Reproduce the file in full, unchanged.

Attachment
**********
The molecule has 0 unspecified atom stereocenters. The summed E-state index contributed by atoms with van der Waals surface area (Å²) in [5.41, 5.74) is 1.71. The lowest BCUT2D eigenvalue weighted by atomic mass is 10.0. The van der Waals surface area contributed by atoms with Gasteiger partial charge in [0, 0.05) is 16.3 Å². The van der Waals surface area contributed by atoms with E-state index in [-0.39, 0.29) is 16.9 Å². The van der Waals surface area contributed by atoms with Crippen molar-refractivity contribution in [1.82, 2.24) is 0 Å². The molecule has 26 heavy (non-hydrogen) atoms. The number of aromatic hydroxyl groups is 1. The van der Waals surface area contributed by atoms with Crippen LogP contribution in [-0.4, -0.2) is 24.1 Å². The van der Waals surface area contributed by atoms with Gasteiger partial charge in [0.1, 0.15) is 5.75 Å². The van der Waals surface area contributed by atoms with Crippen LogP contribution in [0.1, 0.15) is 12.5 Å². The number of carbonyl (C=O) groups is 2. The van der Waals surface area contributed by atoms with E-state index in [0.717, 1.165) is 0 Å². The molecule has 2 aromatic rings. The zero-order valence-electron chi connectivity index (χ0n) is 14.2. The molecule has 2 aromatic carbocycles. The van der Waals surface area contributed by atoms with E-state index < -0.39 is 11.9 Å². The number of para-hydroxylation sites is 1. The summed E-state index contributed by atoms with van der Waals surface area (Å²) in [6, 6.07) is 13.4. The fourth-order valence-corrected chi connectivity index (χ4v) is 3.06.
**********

The molecule has 0 unspecified atom stereocenters. The summed E-state index contributed by atoms with van der Waals surface area (Å²) in [5.41, 5.74) is 1.71. The lowest BCUT2D eigenvalue weighted by atomic mass is 10.0. The van der Waals surface area contributed by atoms with Gasteiger partial charge in [0, 0.05) is 16.3 Å². The van der Waals surface area contributed by atoms with E-state index in [-0.39, 0.29) is 16.9 Å². The van der Waals surface area contributed by atoms with Crippen molar-refractivity contribution in [1.82, 2.24) is 0 Å². The molecule has 26 heavy (non-hydrogen) atoms. The number of aromatic hydroxyl groups is 1. The van der Waals surface area contributed by atoms with Crippen LogP contribution in [-0.4, -0.2) is 24.1 Å². The van der Waals surface area contributed by atoms with Gasteiger partial charge in [0.1, 0.15) is 5.75 Å². The van der Waals surface area contributed by atoms with Crippen LogP contribution in [0.1, 0.15) is 12.5 Å². The number of carbonyl (C=O) groups is 2. The van der Waals surface area contributed by atoms with E-state index in [0.717, 1.165) is 0 Å². The molecule has 2 aromatic rings. The zero-order valence-electron chi connectivity index (χ0n) is 14.2. The molecule has 2 aromatic carbocycles. The van der Waals surface area contributed by atoms with E-state index < -0.39 is 11.9 Å². The number of para-hydroxylation sites is 1. The summed E-state index contributed by atoms with van der Waals surface area (Å²) in [6, 6.07) is 13.4. The fourth-order valence-corrected chi connectivity index (χ4v) is 3.06.